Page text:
PoliBlog: A Rough Draft of my Thoughts


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  1. Your main point is true enough. However, maybe I’m just being a tad suspicious, but here in Portugal there seems to have been a concerted attack on Chinese stores and restaurants. Several different public authorities have been having a field day with investigations using names such as “Operação Oriente” and the press has lapped it all up. The public authorities have been accused of “xenofobia” and I understand the point made: for example, only Chinese restaurants were targeted in the abovementioned operation.

    The way these things have happened does seem to have a racial context to it, and when one looks at the fact that the imports from these countries didn’t start yesterday, it does seem strange that suddenly almost every day something damaging to China comes out into the press.


    Comment by james — Thursday, June 28, 2007 @ 4:36 pm

  2. Perhaps, but at least in the US context there has been no problem with people buying Chinese made products for years (despite the occasional “Buy American!” campaigns from some manufacturers). However, there was the dog food flap, the toothpaste problem, the lead paint on the Thomas the Tank Engine toys and one other example that escapes me.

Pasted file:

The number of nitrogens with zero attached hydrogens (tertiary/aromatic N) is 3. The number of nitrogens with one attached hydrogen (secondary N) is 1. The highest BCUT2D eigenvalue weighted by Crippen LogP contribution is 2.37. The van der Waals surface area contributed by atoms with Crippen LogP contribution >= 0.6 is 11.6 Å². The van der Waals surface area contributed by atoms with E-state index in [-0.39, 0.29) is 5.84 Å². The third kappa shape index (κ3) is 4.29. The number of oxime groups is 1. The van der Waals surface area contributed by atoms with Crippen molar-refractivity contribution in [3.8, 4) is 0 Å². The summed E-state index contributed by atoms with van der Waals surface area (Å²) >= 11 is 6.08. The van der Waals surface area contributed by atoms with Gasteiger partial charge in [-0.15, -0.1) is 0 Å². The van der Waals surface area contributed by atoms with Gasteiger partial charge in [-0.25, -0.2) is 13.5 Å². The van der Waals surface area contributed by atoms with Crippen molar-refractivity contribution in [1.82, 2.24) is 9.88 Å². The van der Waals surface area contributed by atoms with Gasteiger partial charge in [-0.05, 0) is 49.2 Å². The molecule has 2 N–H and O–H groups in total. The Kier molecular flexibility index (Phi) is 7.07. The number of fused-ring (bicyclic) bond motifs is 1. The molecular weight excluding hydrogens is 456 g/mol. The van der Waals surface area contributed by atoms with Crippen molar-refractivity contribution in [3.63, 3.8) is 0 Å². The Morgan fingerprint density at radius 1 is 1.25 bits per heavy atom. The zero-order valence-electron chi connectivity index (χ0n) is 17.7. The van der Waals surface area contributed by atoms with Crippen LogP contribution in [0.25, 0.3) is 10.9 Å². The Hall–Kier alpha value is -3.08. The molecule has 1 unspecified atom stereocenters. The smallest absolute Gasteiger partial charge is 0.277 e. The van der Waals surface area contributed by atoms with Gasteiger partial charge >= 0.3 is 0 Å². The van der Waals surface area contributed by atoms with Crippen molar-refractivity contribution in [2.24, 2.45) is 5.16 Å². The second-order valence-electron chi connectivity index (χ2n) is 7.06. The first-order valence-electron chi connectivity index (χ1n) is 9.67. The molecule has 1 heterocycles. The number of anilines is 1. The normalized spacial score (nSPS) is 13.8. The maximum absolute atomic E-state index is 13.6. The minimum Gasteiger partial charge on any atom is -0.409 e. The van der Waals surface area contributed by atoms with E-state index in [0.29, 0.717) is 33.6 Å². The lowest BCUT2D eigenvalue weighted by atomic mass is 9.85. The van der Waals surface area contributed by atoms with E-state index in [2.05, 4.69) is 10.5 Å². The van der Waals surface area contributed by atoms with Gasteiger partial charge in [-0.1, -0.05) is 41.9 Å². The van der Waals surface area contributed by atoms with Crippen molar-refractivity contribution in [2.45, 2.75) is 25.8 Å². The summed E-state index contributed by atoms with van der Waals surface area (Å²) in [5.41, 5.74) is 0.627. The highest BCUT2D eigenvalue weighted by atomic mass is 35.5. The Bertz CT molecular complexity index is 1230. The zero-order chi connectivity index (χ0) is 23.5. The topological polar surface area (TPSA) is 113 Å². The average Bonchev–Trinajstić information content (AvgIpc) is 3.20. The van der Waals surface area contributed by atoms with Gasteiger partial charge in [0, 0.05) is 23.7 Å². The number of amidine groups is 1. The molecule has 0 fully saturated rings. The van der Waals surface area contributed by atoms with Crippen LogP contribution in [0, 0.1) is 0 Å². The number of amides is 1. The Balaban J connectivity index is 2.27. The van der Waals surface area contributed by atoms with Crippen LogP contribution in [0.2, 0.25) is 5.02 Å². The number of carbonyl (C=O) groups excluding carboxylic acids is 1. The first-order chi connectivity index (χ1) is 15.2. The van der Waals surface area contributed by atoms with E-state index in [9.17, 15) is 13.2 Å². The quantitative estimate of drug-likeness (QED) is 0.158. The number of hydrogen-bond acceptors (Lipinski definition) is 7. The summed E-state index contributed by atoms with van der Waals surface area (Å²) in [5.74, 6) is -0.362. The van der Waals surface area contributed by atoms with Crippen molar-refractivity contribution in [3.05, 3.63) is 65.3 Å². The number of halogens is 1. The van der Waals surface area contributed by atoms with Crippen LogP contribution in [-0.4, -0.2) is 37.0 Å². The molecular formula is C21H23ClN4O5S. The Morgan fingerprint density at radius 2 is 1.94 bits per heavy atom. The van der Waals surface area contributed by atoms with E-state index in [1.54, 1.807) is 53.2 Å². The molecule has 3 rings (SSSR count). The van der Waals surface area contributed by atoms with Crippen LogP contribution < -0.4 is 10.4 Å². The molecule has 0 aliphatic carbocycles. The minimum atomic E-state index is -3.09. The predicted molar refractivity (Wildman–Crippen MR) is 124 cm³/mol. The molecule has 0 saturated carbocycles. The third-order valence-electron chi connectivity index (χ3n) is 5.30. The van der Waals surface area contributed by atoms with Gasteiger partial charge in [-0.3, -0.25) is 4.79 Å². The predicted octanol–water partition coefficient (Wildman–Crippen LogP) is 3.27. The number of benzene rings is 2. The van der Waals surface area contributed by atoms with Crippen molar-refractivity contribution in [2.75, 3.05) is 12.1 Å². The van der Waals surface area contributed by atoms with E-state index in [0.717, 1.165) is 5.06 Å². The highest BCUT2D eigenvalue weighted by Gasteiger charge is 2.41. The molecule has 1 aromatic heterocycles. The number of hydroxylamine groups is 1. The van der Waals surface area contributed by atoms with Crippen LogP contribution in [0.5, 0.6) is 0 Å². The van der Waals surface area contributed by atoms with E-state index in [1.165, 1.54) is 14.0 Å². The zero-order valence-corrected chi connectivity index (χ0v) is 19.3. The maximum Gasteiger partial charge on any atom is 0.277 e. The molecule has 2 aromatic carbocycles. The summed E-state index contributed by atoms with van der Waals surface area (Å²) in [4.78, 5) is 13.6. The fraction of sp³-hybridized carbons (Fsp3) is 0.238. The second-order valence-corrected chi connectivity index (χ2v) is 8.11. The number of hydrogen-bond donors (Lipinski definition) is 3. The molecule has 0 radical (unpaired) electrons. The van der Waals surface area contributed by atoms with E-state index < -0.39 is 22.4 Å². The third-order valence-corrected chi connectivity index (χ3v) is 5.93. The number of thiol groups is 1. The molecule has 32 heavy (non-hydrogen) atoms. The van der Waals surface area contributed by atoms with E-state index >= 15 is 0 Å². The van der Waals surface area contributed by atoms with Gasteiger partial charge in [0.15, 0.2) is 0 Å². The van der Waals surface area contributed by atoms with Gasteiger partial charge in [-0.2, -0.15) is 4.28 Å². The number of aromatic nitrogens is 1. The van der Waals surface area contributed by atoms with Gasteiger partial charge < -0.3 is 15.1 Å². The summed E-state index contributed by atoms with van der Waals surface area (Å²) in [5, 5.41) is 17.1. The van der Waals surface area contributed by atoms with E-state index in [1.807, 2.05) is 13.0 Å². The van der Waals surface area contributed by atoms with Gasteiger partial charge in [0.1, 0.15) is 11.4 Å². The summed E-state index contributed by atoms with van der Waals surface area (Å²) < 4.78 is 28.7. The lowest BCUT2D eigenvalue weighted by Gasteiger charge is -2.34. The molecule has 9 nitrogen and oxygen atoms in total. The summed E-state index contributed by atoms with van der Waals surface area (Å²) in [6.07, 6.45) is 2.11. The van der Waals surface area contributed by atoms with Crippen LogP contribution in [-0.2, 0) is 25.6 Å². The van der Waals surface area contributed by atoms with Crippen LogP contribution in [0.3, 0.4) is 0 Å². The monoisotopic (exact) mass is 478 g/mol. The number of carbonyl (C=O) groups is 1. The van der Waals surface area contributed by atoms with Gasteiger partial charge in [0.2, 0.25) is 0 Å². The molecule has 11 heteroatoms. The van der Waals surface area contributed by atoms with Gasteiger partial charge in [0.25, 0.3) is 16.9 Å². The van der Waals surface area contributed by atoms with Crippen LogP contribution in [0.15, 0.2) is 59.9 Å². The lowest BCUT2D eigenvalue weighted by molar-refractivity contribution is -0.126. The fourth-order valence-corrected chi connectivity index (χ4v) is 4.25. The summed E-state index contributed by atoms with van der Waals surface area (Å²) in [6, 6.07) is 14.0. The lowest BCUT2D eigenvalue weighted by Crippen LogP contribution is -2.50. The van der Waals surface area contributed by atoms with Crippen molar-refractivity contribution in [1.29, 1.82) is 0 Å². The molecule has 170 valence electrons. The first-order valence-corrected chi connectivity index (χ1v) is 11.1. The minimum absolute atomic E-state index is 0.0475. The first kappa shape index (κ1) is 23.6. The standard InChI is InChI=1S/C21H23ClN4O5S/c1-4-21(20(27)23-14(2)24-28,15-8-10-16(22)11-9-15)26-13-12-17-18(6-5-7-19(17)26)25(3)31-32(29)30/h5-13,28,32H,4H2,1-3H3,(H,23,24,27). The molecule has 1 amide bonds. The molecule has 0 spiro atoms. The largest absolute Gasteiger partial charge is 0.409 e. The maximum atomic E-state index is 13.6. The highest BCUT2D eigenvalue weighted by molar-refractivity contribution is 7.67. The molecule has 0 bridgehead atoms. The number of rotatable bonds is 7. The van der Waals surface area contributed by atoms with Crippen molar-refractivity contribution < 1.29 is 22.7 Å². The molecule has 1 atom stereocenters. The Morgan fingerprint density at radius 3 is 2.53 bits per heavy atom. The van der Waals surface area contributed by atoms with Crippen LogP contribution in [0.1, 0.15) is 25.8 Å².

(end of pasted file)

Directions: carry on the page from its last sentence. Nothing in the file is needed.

In terms of attention, my guess is that the dog food sotry has sparked more interest and therefore more news stories. And, perhaps, more inspections. I really didn’t pay much attention until the dog food story and the toothpaste story hit.

    As such, I am thinking that the Chinese do have a possible PR nightmare on their hands.

    Comment by Dr. Steven Taylor — Thursday, June 28, 2007 @ 4:42 pm

  3. I agree with the PR nightmare. It was said that Chinese restaurants overall suffered a 40% – 50% fall in revenue immediately after that specific investigation (it wasn’t the first), and some were forced to close down due to lack of customers. Seeing that Portugal is fairly poor and that Chinese restaurants are just about the cheapest place one can eat out, it is clear that the food safety operations and ensuing media coverage made quite an impact.

    Comment by james — Thursday, June 28, 2007 @ 5:15 pm

  4. On the reputation thing, what percentage of consumers even pays attention to where their farmed fish or other food comes from? And in many processed foods, the originating country is not even labeled. (A source of great frustration for someone like me who really does care where stuff comes from, though I fight back by simply not buying anything that I do not know the source of, and how it was raised/grown.)

    And then there is the restaurant business… Other than at the higher end, and especially in fast food, you have no idea. Unless, of course, you ask. And demand.

    The best defense is consumer awareness and discrimination.

    Comment by MSS — Thursday, June 28, 2007 @ 6:28 pm